Family Law Blog

Pet-nups

19 September 2014, by Taylor King Family Law Solicitors

If you think that separating couples only argue about children and money, the Blue Cross charity in a recent survey stated that one in four divorcing couples argued over the ownership of their pets when they separated. Dogs and cats were identified as the most fought over pets followed by horses, rabbits and guinea pigs.

As a result of that survey the Blue Cross charity has launched a pet-nup, a pre-nuptial agreement for pet owners. This document sets out who will keep the pet in the event of a divorce or relationship breakdown, how much time the non resident owner and other issues including check ups at the vet and arrangements when the owners are on holiday.

The rehoming manager of Blue Cross stated that it was a good idea to agree the future of family pets in advance to make a difficult situation easier.

Qualifying Nuptial Agreements

20 February 2014, by Taylor King Family Law Solicitors

The Law Commission for England and Wales has just published its report on Matrimonial Property, Needs and Agreements. The report recommends the introduction of binding nuptial agreements, to be known as qualifying nuptial agreements (QNA).

QNAs can include the increasingly popular pre-nuptial agreement and the less common post-nuptial agreement. Both intend to regulate the financial consequences of separation and divorce (or dissolution of a civil partnership) before such event has occurred.
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Maintenance and Pre-Nuptial Agreements

20 January 2014, by Taylor King Family Law Solicitors

Under the present law in England and Wales prenuptial agreements are not binding on divorce courts. Since the judgment in Radmacher v Granatino in 2010 the courts have started to take prenuptial agreements into account in deciding financial orders. The courts are increasingly upholding prenuptial agreements provided that they are fair. This article explores how they are being treated. Read more →

The Weight of Separation Agreements

17 April 2013, by Taylor King Family Law Solicitors

The court in deciding what financial order should be made in divorce proceedings will taken into account any separation agreement that the parties entered into prior to the divorce. The onus is upon the party seeking to depart from the agreement to convince the court that he/she has reasonable grounds to do so.

The case of T v T [2013] EWHC B3 (Fam) involved an application by a husband to show cause why a separation agreement he entered into with his wife should not be made into an order of the court.

The separation agreement was signed on 26th June 1991. It recorded that each party had taken separate and independent legal advice and had made full financial disclosure. It had been signed by both parties and conformed to all the requirements of a concluded financial agreement, including provision for a clean break. It had however never been put before the court for approval to be made into a consent order. The husband stated that he expected his solicitors to have done so and always regarded the matter as resolved. There had been no reconciliation and the agreement was relied upon in order to effect the independent lives that were currently being led by each party.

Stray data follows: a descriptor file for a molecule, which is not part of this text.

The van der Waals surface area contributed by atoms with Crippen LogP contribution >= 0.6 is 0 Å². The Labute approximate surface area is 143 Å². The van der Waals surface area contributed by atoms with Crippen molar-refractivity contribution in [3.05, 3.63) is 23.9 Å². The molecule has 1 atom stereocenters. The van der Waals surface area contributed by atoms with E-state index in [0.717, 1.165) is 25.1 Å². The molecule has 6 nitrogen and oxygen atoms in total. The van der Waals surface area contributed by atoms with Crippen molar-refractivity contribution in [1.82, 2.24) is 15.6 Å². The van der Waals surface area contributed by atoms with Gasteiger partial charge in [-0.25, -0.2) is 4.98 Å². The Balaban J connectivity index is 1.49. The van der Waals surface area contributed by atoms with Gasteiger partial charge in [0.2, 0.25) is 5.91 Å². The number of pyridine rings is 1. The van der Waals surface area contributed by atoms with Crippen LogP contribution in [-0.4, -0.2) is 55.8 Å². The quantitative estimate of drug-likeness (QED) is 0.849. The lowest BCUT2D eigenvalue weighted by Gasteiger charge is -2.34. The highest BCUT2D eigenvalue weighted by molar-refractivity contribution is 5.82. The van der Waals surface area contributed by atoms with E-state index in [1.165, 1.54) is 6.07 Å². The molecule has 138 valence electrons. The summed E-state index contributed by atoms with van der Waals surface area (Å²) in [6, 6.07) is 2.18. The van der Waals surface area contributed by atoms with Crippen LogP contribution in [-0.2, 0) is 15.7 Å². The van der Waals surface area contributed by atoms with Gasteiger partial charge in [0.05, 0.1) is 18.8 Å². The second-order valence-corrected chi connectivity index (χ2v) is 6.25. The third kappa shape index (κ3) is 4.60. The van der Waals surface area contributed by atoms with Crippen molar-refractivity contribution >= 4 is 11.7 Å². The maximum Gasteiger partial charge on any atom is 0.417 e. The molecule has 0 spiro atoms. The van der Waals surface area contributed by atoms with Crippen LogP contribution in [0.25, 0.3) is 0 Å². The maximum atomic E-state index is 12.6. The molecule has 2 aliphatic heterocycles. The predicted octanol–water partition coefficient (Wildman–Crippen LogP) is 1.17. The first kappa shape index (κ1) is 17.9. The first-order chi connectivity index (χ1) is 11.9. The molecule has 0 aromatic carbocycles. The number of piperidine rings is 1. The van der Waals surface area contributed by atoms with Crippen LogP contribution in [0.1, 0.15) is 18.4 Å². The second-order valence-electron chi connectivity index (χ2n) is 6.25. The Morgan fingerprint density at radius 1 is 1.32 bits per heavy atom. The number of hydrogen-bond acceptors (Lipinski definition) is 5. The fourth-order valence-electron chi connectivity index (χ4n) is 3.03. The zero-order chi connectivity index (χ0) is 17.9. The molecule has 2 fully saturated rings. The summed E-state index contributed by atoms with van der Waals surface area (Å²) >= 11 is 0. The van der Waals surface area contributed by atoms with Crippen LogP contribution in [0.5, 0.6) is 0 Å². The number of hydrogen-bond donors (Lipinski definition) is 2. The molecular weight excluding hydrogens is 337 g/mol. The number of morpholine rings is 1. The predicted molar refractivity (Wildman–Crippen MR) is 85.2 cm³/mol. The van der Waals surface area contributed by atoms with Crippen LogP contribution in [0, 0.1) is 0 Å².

The wife applied for a financial remedy and wanted a full trial. She argued that there had been material non disclosure and had been under pressure from her husband and was bullied by her solicitor at the time of entering into the agreement. She also stated that the husband had deliberately not ensured that the agreement was made into a court order so that he could preserve his position and make a later application to the court.

Parker J found that the evidence did not support the wife’s arguments and both parties had been under pressure to bring matters to a conclusion for different reasons. There was also nothing to suggest that at the time the agreement was not fair and the wife had not been properly advised. The Judge asked herself: (i) had the parties reached an accord by which they intended to resolve the matrimonial affairs, and (ii) how have they conducted themselves. She held that there was no doubt that each party intended to resolve their financial affairs at the date of the agreement in 1991 and the wife, in reality, had been prepared to rely on the agreement. She simply saw it as the duty of the husband to support her because she was currently in a worse financial position that she had contemplated in 1991.

Parker J also held that it was an agreement which was entered into, intended to be acted upon and acted upon. The parties relied on it and gained peace of mind from it for over 20 years. In those circumstances the existence of the agreement must be regarded of magnetic importance. The overriding factor was the agreement and the importance that each party placed on it.

The husband’s application was therefore granted and an order incorporating the separation agreement was made, with costs against the wife.

Taylor King often acts on behalf of clients who want to draw up a separation agreement. We advise clients that they must make full disclosure of their financial situation and that their spouse should seek independent legal advice from a specialist family lawyer who should certify that they have provided such advice.